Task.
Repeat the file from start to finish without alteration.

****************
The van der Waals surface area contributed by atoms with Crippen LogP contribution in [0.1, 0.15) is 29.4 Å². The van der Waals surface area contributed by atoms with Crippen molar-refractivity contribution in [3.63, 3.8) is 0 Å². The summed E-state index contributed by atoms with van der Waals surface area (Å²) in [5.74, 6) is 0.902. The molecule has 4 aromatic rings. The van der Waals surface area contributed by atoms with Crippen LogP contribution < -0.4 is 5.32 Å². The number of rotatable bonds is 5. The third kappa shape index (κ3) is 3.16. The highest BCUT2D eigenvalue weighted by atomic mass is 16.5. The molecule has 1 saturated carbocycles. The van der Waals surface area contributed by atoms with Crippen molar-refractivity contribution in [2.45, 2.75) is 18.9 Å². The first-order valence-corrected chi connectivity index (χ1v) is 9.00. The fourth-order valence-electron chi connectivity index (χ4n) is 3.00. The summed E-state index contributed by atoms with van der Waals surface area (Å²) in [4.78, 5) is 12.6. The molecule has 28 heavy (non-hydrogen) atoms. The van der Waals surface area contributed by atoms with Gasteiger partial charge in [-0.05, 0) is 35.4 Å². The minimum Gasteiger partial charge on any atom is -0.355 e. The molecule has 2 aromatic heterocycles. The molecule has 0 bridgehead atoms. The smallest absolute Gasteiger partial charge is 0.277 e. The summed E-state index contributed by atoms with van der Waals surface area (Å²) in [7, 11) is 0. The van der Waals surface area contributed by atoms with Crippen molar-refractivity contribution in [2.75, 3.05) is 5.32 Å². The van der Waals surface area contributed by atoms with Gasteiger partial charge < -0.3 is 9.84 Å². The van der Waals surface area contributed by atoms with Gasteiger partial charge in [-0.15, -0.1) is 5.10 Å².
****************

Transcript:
The van der Waals surface area contributed by atoms with Crippen LogP contribution in [0.1, 0.15) is 29.4 Å². The van der Waals surface area contributed by atoms with Crippen molar-refractivity contribution in [3.63, 3.8) is 0 Å². The summed E-state index contributed by atoms with van der Waals surface area (Å²) in [5.74, 6) is 0.902. The molecule has 4 aromatic rings. The van der Waals surface area contributed by atoms with Crippen LogP contribution < -0.4 is 5.32 Å². The number of rotatable bonds is 5. The third kappa shape index (κ3) is 3.16. The highest BCUT2D eigenvalue weighted by atomic mass is 16.5. The molecule has 1 saturated carbocycles. The van der Waals surface area contributed by atoms with Crippen molar-refractivity contribution in [2.45, 2.75) is 18.9 Å². The first-order valence-corrected chi connectivity index (χ1v) is 9.00. The fourth-order valence-electron chi connectivity index (χ4n) is 3.00. The summed E-state index contributed by atoms with van der Waals surface area (Å²) in [4.78, 5) is 12.6. The molecule has 28 heavy (non-hydrogen) atoms. The van der Waals surface area contributed by atoms with Gasteiger partial charge in [-0.05, 0) is 35.4 Å². The minimum Gasteiger partial charge on any atom is -0.355 e. The molecule has 2 aromatic heterocycles. The molecule has 0 bridgehead atoms. The smallest absolute Gasteiger partial charge is 0.277 e. The summed E-state index contributed by atoms with van der Waals surface area (Å²) in [7, 11) is 0. The van der Waals surface area contributed by atoms with Crippen molar-refractivity contribution in [2.75, 3.05) is 5.32 Å². The van der Waals surface area contributed by atoms with Gasteiger partial charge < -0.3 is 9.84 Å². The van der Waals surface area contributed by atoms with Gasteiger partial charge in [-0.15, -0.1) is 5.10 Å².